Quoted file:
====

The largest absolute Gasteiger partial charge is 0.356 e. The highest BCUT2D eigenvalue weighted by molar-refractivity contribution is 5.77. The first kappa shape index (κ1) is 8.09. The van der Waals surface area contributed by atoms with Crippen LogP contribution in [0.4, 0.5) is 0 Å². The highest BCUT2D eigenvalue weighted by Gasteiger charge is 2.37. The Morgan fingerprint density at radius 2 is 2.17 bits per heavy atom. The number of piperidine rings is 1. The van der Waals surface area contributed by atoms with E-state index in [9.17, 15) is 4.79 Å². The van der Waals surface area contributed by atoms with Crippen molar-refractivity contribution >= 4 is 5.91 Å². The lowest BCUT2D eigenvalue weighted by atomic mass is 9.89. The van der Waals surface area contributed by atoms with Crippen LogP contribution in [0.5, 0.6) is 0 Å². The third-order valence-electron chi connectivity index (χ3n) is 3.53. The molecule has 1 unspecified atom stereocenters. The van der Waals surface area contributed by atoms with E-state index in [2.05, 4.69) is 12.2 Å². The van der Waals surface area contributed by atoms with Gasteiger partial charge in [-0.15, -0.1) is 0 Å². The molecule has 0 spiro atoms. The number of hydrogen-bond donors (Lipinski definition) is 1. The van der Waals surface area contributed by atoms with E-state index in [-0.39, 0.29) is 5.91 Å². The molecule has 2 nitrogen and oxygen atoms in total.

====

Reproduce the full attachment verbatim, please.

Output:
The largest absolute Gasteiger partial charge is 0.356 e. The highest BCUT2D eigenvalue weighted by molar-refractivity contribution is 5.77. The first kappa shape index (κ1) is 8.09. The van der Waals surface area contributed by atoms with Crippen LogP contribution in [0.4, 0.5) is 0 Å². The highest BCUT2D eigenvalue weighted by Gasteiger charge is 2.37. The Morgan fingerprint density at radius 2 is 2.17 bits per heavy atom. The number of piperidine rings is 1. The van der Waals surface area contributed by atoms with E-state index in [9.17, 15) is 4.79 Å². The van der Waals surface area contributed by atoms with Crippen molar-refractivity contribution >= 4 is 5.91 Å². The lowest BCUT2D eigenvalue weighted by atomic mass is 9.89. The van der Waals surface area contributed by atoms with Crippen LogP contribution in [0.5, 0.6) is 0 Å². The third-order valence-electron chi connectivity index (χ3n) is 3.53. The molecule has 1 unspecified atom stereocenters. The van der Waals surface area contributed by atoms with E-state index in [2.05, 4.69) is 12.2 Å². The van der Waals surface area contributed by atoms with Gasteiger partial charge in [-0.15, -0.1) is 0 Å². The molecule has 0 spiro atoms. The number of hydrogen-bond donors (Lipinski definition) is 1. The van der Waals surface area contributed by atoms with E-state index in [-0.39, 0.29) is 5.91 Å². The molecule has 2 nitrogen and oxygen atoms in total.